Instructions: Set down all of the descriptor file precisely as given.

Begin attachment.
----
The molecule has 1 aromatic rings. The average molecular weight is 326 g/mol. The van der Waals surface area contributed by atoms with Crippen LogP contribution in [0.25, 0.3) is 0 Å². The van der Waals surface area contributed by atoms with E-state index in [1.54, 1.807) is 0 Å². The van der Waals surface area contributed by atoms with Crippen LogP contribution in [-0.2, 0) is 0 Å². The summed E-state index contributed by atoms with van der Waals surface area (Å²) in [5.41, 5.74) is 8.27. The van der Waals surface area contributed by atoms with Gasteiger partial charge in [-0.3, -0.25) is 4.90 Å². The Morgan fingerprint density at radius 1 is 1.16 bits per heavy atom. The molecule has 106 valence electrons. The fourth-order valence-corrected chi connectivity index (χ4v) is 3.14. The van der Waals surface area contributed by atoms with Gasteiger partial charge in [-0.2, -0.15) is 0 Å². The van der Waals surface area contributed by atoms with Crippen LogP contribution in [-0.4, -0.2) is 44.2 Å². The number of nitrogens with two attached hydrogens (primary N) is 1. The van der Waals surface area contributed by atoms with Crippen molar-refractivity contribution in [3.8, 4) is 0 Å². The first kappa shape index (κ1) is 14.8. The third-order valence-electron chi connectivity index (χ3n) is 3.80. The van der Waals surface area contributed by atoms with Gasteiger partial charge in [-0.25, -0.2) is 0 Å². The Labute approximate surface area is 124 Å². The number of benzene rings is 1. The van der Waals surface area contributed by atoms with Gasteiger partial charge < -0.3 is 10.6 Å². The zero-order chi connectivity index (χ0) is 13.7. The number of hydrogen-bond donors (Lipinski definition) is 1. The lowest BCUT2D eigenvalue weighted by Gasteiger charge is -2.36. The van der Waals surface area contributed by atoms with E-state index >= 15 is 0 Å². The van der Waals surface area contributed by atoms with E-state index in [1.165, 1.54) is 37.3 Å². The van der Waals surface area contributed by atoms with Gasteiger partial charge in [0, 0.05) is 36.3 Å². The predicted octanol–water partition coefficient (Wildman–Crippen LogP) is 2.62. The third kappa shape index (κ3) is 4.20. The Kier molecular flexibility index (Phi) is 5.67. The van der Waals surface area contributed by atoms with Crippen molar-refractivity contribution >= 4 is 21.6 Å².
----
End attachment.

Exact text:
The molecule has 1 aromatic rings. The average molecular weight is 326 g/mol. The van der Waals surface area contributed by atoms with Crippen LogP contribution in [0.25, 0.3) is 0 Å². The van der Waals surface area contributed by atoms with E-state index in [1.54, 1.807) is 0 Å². The van der Waals surface area contributed by atoms with Crippen LogP contribution in [-0.2, 0) is 0 Å². The summed E-state index contributed by atoms with van der Waals surface area (Å²) in [5.41, 5.74) is 8.27. The van der Waals surface area contributed by atoms with Gasteiger partial charge in [-0.3, -0.25) is 4.90 Å². The Morgan fingerprint density at radius 1 is 1.16 bits per heavy atom. The molecule has 106 valence electrons. The fourth-order valence-corrected chi connectivity index (χ4v) is 3.14. The van der Waals surface area contributed by atoms with Gasteiger partial charge in [-0.2, -0.15) is 0 Å². The van der Waals surface area contributed by atoms with Crippen LogP contribution in [-0.4, -0.2) is 44.2 Å². The number of nitrogens with two attached hydrogens (primary N) is 1. The van der Waals surface area contributed by atoms with Crippen molar-refractivity contribution in [3.8, 4) is 0 Å². The first kappa shape index (κ1) is 14.8. The third-order valence-electron chi connectivity index (χ3n) is 3.80. The van der Waals surface area contributed by atoms with Gasteiger partial charge in [-0.25, -0.2) is 0 Å². The Labute approximate surface area is 124 Å². The number of benzene rings is 1. The van der Waals surface area contributed by atoms with Gasteiger partial charge < -0.3 is 10.6 Å². The zero-order chi connectivity index (χ0) is 13.7. The number of hydrogen-bond donors (Lipinski definition) is 1. The lowest BCUT2D eigenvalue weighted by Gasteiger charge is -2.36. The van der Waals surface area contributed by atoms with E-state index >= 15 is 0 Å². The van der Waals surface area contributed by atoms with E-state index in [1.165, 1.54) is 37.3 Å². The van der Waals surface area contributed by atoms with Gasteiger partial charge in [0, 0.05) is 36.3 Å². The predicted octanol–water partition coefficient (Wildman–Crippen LogP) is 2.62. The third kappa shape index (κ3) is 4.20. The Kier molecular flexibility index (Phi) is 5.67. The van der Waals surface area contributed by atoms with Crippen molar-refractivity contribution >= 4 is 21.6 Å².